Gene expression signatures associated with immune and virological responses to therapeutic vaccination with Dendritic Cells in HIV-infected individuals


The goal of HIV therapeutic vaccination is to induce HIV-specific immune response able to control HIV replication. We previously reported that vaccination with ex vivo generated Dendritic Cells (DC) loaded with HIV-lipopeptides in HIV-infected patients ($n=19$) on antiretroviral therapy (ART) was well tolerated and immunogenic. Vaccine-elicited HIV-specific T cell responses were associated with improved control of viral replication following antiretroviral interruption (ATI from w24 to w48). We show an inverse relationship between HIV-specific responses (production of IL-2, IL-13, IL-21, IFN-g, CD4 polyfunctionality, i.e. production of at least two cytokines) and the peak of viral load during ATI. Here we have performed an integrative systems vaccinology analysis including: i) post vaccination (w16) immune responses assessed by cytometry, cytokine secretion and Interferon-$\gamma$ ELISPOT assays; ii) whole blood and cellular gene expression measured during vaccination and iii) viral parameters following ATI, with the objective to disentangle the relationships between these markers and to identify vaccine signatures. During vaccination, 69 gene expression modules out of 260 varied significantly including (by order of significance) modules related to inflammation (Chaussabel Modules M3.2, M4.13, M4.6, M5.7, M7.1, M4.2), plasma cells (M4.11) and T cells (M4.1, 4.15). Cellular immune responses were positively correlated to genes belonging to T cell functional modules (M4.1, M4.15) at w16 and negatively correlated to genes belonging to inflammation modules (M7.1, M5.7, M3.2, M4.13, M4.2). More specifically, we show that prolonged increased abundance of inflammatory gene pathways related to toll-like receptor signaling (especially TLR4) are associated with both lower vaccine immune responses and control of viral replication post ATI. Further comparison of DC vaccine gene signatures with previously reported non-HIV vaccine signatures, such as flu and pneumococcal vaccines, revealed common pathways across vaccines. Overall, these results show that too long duration and too high intensity of vaccine inflammatory responses hamper the magnitude of effector responses.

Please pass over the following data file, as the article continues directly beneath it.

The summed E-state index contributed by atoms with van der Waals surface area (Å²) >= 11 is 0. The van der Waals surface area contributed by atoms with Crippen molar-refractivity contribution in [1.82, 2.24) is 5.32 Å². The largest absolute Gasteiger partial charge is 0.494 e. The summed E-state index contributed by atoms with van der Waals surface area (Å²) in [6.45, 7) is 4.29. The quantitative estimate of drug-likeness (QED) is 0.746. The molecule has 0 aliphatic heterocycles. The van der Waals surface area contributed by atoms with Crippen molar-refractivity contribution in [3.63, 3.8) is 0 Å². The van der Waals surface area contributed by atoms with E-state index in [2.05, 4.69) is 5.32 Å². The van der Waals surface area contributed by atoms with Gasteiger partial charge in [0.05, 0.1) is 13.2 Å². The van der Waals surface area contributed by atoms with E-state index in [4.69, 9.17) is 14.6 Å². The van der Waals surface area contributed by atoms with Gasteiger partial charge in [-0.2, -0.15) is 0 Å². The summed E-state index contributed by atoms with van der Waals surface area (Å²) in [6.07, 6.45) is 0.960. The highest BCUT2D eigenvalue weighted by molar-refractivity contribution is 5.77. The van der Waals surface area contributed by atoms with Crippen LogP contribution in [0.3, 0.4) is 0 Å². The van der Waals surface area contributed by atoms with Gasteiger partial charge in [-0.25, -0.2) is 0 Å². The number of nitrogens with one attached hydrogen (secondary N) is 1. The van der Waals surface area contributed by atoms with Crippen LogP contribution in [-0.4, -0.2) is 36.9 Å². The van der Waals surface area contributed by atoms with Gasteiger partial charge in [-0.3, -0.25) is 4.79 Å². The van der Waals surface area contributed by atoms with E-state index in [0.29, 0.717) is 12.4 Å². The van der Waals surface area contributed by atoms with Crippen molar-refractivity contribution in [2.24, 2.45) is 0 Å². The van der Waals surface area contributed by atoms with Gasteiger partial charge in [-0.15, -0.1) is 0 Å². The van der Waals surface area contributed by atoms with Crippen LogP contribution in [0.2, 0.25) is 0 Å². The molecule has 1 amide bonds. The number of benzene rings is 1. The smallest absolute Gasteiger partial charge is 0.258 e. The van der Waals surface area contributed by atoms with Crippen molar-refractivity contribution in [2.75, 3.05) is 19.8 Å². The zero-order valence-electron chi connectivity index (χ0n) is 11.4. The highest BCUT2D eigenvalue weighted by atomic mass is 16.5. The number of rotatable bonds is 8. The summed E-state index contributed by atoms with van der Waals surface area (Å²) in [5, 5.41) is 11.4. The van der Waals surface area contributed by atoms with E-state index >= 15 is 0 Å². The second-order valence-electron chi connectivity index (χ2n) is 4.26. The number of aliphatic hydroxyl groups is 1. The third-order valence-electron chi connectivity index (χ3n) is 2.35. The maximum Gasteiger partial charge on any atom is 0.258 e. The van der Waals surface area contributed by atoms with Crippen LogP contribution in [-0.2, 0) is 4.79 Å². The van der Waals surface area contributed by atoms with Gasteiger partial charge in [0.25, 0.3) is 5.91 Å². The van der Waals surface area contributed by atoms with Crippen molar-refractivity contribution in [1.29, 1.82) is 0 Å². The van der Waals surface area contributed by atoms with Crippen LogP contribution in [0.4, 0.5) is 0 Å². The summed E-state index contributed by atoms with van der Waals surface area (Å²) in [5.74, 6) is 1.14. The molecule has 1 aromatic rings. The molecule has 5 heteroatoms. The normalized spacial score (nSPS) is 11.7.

Frontiers in Immunology, 10:874